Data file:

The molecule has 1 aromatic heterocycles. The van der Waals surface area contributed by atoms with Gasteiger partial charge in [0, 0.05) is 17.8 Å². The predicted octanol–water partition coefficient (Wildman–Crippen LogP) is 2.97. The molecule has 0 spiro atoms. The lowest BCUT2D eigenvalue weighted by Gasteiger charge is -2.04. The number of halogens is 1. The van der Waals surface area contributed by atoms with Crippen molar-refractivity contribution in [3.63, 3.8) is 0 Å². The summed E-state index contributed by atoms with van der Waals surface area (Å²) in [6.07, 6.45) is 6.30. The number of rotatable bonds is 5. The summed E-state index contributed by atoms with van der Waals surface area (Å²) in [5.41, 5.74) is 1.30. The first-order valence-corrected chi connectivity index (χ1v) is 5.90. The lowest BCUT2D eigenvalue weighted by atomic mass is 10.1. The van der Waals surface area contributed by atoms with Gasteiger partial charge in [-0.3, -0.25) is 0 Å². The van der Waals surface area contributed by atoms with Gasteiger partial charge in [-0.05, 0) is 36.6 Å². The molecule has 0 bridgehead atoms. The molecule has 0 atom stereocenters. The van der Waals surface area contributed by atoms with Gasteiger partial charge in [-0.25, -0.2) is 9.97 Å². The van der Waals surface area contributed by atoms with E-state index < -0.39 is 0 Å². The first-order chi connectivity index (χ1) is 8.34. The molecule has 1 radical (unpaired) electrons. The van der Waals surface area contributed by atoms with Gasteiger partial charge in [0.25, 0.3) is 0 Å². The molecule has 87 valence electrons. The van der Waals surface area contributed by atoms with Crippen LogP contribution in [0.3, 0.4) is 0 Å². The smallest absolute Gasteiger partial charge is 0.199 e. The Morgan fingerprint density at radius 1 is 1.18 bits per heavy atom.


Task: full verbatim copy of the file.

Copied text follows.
The molecule has 1 aromatic heterocycles. The van der Waals surface area contributed by atoms with Gasteiger partial charge in [0, 0.05) is 17.8 Å². The predicted octanol–water partition coefficient (Wildman–Crippen LogP) is 2.97. The molecule has 0 spiro atoms. The lowest BCUT2D eigenvalue weighted by Gasteiger charge is -2.04. The number of halogens is 1. The van der Waals surface area contributed by atoms with Crippen molar-refractivity contribution in [3.63, 3.8) is 0 Å². The summed E-state index contributed by atoms with van der Waals surface area (Å²) in [6.07, 6.45) is 6.30. The number of rotatable bonds is 5. The summed E-state index contributed by atoms with van der Waals surface area (Å²) in [5.41, 5.74) is 1.30. The first-order valence-corrected chi connectivity index (χ1v) is 5.90. The lowest BCUT2D eigenvalue weighted by atomic mass is 10.1. The van der Waals surface area contributed by atoms with Gasteiger partial charge in [-0.3, -0.25) is 0 Å². The van der Waals surface area contributed by atoms with Gasteiger partial charge in [-0.05, 0) is 36.6 Å². The molecule has 0 bridgehead atoms. The molecule has 0 atom stereocenters. The van der Waals surface area contributed by atoms with Gasteiger partial charge in [-0.25, -0.2) is 9.97 Å². The van der Waals surface area contributed by atoms with E-state index < -0.39 is 0 Å². The first-order chi connectivity index (χ1) is 8.34. The molecule has 1 radical (unpaired) electrons. The van der Waals surface area contributed by atoms with Gasteiger partial charge in [0.25, 0.3) is 0 Å². The molecule has 87 valence electrons. The van der Waals surface area contributed by atoms with Crippen LogP contribution in [0.3, 0.4) is 0 Å². The smallest absolute Gasteiger partial charge is 0.199 e. The Morgan fingerprint density at radius 1 is 1.18 bits per heavy atom.